Monday, May 9, 2011


I figured I should write something about the mental process of building and moving into a tiny house, and why I think it's a good fit for us.

I'm excited for the change to a smaller home (our current apartment is "only" 700 sqft, so it's not particularly large). It means a deliberate inventory of every single one of our possessions, down to the last ball of yarn or pantry item, and deciding what we actually need. I've seen it referred to elsewhere as intentional living, and I really like that. It takes the very basis of your day-- moving around your space-- and makes it something you have to mean to do, not something that just happens. It means thinking about everything you bring into your home, which means you save even more money, because nothing fits.

It also means that decor wise, you have only a few small areas to make your style known, so you must have powerful, expressive objects and colors, making your personality even more apparent. In our case, since our home is not prefab, the floor plan reflects our lifestyle as well-- we have a large kitchen and bathroom because we cook quite a bit, and very seriously enjoy our shower time. The bedroom storage can be small because we don't own a lot of clothing, preferring to keep our wardrobes simple (and sometimes way too similar), mostly jeans, t shirts, and formal clothing that can be dressed down for business casual purposes. The way we decorate the living area will also have a big funky touch, because, well, we're living in a shipping container. French Country just isn't going to work.

As far as the colors go, we are going with light wood, white, and bright blues, greens, and reds. This will make use of every bit of light coming through the windows, and keep the interior bright even with artificial lighting.

My only regret is that due to our timeline, our kitchen cabinetry is going to come from IKEA and not be handmade.

A great part of this project is that it gives us an excuse to expand into our outdoor space. Since the conex is raised off the ground, we have to have a patio. So, we've decided to make the patio 5' deep, 20' long, and roofed and screened in. This is part of how we will handle having 3 cats in such a small area-- they will have a catflap out into a built in bench on the porch, which will contain their litterbox. They'll also have supervised access to the porch (it's not very safe for small animals out here with the snakes and coyotes, so they will remain indoor only), and window ledges for lounging wherever we can fit them.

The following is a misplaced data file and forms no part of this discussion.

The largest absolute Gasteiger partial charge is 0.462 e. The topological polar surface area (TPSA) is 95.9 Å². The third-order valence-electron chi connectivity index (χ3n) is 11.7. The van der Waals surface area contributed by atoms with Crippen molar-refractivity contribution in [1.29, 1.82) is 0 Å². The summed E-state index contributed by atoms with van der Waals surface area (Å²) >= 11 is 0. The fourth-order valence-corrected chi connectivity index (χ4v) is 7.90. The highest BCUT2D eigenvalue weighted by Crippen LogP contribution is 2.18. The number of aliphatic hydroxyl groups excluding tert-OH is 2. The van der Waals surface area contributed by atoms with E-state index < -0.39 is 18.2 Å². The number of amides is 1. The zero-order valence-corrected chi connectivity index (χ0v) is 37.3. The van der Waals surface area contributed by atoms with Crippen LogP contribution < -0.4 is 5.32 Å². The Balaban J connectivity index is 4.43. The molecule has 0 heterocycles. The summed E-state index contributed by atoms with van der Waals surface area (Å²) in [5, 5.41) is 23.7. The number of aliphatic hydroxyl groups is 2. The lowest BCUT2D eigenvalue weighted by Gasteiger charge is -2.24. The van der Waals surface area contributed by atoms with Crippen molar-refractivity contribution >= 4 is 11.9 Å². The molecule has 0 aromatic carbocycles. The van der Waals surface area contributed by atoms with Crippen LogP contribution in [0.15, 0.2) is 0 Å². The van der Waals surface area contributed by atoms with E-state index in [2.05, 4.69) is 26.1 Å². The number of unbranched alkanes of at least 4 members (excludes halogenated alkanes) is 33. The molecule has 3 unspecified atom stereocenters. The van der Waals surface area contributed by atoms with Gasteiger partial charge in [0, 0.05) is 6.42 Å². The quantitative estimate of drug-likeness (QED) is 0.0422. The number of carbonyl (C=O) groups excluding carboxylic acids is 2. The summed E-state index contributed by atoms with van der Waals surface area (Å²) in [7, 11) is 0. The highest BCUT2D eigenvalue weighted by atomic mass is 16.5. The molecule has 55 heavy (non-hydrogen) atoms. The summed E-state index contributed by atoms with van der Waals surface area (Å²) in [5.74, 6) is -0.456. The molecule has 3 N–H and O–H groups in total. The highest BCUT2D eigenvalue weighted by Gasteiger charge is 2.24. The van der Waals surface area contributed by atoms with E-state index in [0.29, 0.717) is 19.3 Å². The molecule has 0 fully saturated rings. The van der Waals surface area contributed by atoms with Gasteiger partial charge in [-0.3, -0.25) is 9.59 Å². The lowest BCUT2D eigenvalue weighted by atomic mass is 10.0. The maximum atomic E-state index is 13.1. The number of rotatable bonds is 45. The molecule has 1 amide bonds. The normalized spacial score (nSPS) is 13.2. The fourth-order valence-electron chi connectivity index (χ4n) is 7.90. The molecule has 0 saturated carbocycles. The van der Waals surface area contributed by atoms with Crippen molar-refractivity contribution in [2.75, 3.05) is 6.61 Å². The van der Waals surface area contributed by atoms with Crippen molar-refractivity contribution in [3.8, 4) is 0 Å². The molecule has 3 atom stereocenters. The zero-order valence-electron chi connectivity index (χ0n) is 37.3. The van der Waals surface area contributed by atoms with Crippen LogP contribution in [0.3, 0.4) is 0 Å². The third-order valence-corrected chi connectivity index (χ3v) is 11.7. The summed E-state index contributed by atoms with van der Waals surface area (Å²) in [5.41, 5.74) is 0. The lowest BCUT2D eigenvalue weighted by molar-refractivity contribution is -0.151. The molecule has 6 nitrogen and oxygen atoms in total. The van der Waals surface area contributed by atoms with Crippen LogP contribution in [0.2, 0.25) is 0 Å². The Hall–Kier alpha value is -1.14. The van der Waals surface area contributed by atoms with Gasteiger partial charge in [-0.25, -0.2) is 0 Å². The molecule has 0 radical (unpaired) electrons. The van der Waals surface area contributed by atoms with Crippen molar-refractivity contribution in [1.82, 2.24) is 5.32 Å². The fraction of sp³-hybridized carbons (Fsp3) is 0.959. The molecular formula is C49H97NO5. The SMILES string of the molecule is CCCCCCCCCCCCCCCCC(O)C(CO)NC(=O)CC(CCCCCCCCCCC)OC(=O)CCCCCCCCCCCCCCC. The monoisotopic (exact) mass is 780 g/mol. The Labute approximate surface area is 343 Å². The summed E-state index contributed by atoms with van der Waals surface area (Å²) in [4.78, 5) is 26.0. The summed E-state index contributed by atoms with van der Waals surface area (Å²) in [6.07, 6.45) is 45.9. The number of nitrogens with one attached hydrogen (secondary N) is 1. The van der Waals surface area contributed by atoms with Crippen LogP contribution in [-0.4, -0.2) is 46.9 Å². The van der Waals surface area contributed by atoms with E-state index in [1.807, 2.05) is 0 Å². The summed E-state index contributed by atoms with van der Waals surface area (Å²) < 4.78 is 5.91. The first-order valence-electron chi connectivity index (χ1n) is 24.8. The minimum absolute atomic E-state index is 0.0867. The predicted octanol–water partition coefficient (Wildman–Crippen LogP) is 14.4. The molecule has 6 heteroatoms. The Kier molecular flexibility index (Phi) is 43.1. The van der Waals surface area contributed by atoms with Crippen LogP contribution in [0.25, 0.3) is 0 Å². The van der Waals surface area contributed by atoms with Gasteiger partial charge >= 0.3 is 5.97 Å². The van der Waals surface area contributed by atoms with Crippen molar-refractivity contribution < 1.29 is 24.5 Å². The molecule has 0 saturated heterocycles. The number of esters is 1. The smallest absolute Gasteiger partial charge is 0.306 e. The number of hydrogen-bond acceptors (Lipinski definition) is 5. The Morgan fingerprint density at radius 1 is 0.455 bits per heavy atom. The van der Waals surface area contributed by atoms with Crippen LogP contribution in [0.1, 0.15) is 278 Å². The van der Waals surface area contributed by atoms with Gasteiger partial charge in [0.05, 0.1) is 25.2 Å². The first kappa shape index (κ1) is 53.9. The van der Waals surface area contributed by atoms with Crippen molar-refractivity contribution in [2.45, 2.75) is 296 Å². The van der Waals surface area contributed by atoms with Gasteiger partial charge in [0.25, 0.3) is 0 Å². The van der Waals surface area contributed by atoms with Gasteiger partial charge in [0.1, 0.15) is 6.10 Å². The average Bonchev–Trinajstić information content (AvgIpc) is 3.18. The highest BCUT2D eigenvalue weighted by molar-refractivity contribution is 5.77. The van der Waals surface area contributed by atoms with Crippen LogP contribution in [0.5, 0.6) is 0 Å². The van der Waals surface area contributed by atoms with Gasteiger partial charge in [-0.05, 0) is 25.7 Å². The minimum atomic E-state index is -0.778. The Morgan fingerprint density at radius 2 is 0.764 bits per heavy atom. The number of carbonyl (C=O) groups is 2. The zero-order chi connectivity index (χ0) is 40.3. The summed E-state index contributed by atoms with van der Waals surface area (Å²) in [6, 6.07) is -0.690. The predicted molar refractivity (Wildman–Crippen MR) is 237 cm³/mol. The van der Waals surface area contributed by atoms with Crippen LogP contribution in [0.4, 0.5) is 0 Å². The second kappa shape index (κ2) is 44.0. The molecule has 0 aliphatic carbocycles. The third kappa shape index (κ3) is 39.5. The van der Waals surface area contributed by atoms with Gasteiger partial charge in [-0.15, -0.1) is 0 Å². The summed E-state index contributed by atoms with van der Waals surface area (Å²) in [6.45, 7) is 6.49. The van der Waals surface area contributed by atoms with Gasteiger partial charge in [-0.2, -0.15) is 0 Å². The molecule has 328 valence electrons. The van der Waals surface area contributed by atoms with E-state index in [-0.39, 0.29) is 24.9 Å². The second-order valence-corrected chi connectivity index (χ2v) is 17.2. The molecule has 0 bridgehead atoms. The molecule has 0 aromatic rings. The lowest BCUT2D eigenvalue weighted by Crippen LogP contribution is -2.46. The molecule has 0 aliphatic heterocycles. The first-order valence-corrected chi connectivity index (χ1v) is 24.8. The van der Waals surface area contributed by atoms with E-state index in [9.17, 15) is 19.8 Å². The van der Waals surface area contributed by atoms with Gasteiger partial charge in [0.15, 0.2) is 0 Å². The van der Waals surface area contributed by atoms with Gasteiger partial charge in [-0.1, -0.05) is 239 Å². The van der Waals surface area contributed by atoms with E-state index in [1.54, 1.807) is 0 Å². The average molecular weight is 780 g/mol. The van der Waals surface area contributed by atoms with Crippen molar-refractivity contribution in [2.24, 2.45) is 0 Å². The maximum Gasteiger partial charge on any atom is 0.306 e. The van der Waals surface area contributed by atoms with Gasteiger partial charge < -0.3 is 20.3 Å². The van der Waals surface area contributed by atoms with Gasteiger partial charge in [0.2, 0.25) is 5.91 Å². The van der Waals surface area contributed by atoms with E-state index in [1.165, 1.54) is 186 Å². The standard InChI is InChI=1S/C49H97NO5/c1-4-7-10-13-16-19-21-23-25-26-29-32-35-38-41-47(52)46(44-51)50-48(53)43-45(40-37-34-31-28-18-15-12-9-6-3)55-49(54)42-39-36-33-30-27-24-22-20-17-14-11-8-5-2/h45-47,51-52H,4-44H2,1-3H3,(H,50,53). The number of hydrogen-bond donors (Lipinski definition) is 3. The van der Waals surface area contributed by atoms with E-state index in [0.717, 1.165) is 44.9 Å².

I don't see the house being small as a downside. Firstly, it's wonderful if you're lazy, as you don't have to move much to do anything! Second, if you have room to cook, to relax, and to work, you have everything you need. It does help that Alan and I are very comfortable with one another, and communicate well. It also really helps that Alan is preternaturally patient and calm, in contrast to my somewhat anxious and blunt personality. We fit together well, and have no problem spending time together with no T.V. (we've not had cable for two years). We are pretty private people, and don't have people over very often, so a house with next-to-zero entertaining space is just fine by us.

Everything in the house is being designed to allow us to stand and work together. If we couldn't do this.. we wouldn't even attempt to live in a tiny house.

1 comment:

  1. Look at the house from Tron Legacy :) Conex kinda funny I didn't notice that until after I read that you were doing this project.